An Entire City Has Banned K-Cups

By Mike Pomranz |

© Duncan Taylor / Stockimo / Alamy

Most people would probably agree that the single-serve K-cups are wasteful. Sure, a lot of things are wasteful, but a K-cup is literally just a little cup that you use to brew coffee into a larger cup.

Well, one city has decided to do something about all those disposable K-cups. Hamburg, Germany has banned use of the coffee pods in all of its state-run buildings as part of a new policy against spending government funds on “certain polluting products or product components.” The “Kaffeekapselmaschine”(single serving machine) gets called out specifically in the new rules – and not just because it seems really fun to say. “These portion packs cause unnecessary resource consumption and waste generation, and often contain polluting aluminium,” the BBC quotes the German report as saying.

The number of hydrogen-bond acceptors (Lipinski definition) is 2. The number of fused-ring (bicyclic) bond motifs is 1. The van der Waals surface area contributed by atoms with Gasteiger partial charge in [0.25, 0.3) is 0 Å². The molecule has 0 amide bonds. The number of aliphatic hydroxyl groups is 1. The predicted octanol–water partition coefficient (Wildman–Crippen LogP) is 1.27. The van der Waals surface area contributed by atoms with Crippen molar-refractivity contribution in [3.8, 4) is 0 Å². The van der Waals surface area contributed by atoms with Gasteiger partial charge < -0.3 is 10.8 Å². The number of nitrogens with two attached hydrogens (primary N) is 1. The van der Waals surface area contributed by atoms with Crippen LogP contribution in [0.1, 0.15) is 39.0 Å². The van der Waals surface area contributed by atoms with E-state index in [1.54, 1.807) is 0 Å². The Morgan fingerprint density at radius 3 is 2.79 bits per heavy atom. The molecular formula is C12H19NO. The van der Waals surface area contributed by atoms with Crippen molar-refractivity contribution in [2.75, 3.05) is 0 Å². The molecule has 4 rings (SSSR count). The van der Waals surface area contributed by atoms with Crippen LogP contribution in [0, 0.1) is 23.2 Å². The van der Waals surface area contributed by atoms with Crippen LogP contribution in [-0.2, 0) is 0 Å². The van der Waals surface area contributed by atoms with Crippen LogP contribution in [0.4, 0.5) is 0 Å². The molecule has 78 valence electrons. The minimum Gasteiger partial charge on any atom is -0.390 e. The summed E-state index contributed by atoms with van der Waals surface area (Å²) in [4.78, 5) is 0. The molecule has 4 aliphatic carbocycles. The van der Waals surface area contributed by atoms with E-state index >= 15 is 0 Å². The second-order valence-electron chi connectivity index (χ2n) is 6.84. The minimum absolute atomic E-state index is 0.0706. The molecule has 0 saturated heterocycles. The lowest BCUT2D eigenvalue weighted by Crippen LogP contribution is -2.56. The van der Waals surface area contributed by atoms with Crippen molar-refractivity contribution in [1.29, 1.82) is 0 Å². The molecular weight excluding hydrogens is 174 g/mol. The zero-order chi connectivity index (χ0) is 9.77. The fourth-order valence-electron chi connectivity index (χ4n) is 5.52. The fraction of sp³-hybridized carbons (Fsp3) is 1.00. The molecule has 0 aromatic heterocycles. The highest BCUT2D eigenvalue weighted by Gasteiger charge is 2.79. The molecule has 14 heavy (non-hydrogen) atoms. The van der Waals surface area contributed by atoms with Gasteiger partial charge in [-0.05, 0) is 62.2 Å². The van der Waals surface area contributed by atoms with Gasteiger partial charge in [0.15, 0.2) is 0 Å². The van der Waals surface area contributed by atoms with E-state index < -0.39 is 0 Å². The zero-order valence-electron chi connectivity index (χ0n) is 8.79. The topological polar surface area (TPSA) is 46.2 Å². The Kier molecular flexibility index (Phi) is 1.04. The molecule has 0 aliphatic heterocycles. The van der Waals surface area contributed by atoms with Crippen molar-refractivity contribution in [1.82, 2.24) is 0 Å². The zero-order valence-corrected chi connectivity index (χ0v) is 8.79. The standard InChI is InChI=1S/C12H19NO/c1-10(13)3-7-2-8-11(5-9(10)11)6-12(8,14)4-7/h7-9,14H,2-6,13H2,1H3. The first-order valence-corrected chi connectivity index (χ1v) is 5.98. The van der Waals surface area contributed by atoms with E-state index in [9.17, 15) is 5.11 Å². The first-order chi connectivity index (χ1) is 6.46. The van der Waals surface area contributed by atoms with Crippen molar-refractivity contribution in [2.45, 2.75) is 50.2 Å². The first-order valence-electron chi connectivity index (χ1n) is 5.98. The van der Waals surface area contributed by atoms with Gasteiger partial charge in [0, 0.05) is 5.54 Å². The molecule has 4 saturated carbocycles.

Apparently, one in every eight cups of coffee sold in Germany comes from a disposable pod. That’s lot of pods that are difficult to recycle, not just because of the materials they are made of—a mix typically consisting of plastic and aluminum—but also because after use they are stuffed with leftover coffee grounds. “It's 6g of coffee in 3g of packaging,” said Jan Dube, a spokesman of the Hamburg Department of the Environment and Energy. “We in Hamburg thought that these shouldn't be bought with taxpayers' money.”

Seriously. The taxpayers should be sending the government officials to Starbucks. Fraps, baby!

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